The power of staying connected during Covid 19 lockdown
Having moved to New Zealand just over 4 years ago as a backpacker, I have very much been used to staying connected with friends and family through the means of Whatsapp, Instagram, Twitter, and Facebook. So, I am always tuned in to at least two countries’ day-to-day news and updates from my family and friends.
During the COVID-19 pandemic, the power of social media has truly come to light. A few days before Jacinda announced our Level 2 status, I was feeling extremely overwhelmed and anxious about the impending situation. I found myself tuned into the news in the UK, worried about family and friends there, all the while wondering what was next for New Zealand. I found myself experiencing a mass overload of news and speculation, which isn’t healthy for anyone!
After Jacinda clarified where we were going as a country, and it looked like a lockdown was imminent, I felt relieved to know we had a plan to tackle this as a country. That weekend, I had my regular chat with my mum on the phone. After hearing about how her week was, it was entirely different from what had been portrayed on social media. I felt a big sigh of relief as she talked me through her week, how she was working from home, only going for walks and to the supermarket. She was absolutely fine, which, in turn, helped me feel better.
Since the lockdown in New Zealand, I have utilised social media less so as a news outlet and more for the actual ‘social’ aspect and interaction. As well as my Sunday evening calls with my mum, I have FaceTimed my 82-year-old Nanny, who delighted in showing me her garden and her new patchwork project. All the while, keeping in touch with my other grandparents through WhatsApp messages, videos, and photos. My UK friends and I have been sharing short, amusing videos from our workspaces, venting our frustrations of the loud-over-zealous typists and phone ‘shouters’ with whom we share our bubble. We have been sending voice notes while out on our walks, talking about our creative dinner plans and how we are spending our loved one’s birthdays while having giggles across the 12,000 miles that can feel like none by just by hearing their voices.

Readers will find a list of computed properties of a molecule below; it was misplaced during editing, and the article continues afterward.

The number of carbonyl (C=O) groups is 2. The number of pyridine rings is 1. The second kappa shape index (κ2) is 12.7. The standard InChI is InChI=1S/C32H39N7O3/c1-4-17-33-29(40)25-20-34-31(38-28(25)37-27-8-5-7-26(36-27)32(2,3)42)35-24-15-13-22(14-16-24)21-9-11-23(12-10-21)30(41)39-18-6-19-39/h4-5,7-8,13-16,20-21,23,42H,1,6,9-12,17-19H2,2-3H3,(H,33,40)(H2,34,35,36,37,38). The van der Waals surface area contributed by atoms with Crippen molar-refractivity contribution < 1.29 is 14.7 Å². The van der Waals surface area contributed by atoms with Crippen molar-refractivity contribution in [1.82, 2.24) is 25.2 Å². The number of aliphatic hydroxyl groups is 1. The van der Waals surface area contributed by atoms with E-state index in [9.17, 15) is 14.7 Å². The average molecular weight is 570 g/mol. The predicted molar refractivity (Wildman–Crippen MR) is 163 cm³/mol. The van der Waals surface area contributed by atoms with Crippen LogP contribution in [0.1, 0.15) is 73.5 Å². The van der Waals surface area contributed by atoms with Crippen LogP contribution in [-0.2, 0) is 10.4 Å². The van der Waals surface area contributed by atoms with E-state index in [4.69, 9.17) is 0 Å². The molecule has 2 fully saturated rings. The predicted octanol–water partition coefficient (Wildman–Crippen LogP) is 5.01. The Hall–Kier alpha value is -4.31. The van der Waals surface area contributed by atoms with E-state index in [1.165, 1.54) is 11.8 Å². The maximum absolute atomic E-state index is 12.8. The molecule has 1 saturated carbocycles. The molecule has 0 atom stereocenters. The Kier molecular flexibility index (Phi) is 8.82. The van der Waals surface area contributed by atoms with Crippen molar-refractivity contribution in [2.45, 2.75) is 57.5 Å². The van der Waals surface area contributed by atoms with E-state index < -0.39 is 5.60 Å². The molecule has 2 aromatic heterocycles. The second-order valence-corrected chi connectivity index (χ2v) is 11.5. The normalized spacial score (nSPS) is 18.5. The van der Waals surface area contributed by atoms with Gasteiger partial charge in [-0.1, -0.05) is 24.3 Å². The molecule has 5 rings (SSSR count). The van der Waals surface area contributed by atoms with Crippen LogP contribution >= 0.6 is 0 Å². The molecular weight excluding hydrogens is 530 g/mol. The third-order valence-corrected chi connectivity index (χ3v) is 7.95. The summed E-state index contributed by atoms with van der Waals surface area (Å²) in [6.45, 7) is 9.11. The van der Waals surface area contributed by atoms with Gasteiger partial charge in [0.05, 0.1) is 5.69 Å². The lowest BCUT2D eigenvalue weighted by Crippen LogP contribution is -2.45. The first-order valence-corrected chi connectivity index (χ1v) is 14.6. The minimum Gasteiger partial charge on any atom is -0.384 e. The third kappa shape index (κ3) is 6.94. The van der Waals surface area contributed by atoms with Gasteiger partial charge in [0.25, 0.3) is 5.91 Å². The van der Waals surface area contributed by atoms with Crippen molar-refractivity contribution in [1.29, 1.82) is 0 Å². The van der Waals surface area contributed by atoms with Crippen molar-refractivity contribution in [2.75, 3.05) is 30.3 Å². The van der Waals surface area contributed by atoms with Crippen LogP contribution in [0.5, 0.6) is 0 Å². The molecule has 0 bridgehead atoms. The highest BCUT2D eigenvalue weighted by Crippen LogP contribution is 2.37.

These moments are something very unique to this limbo lockdown time we are in. Hearing everyone’s voices and seeing their faces allows me to feel connected while still creating some kind of memories with my loved ones, not just getting lost in the millions of stranger’s voices on various social channels.
We are fortunate to be living in an age where we can access information in a heartbeat. But, as important as it is to be across what is going on around us, it is more important to be keeping in touch with family. After all, it’s what makes us human.
Kia Kaha. Stay safe, stay connected.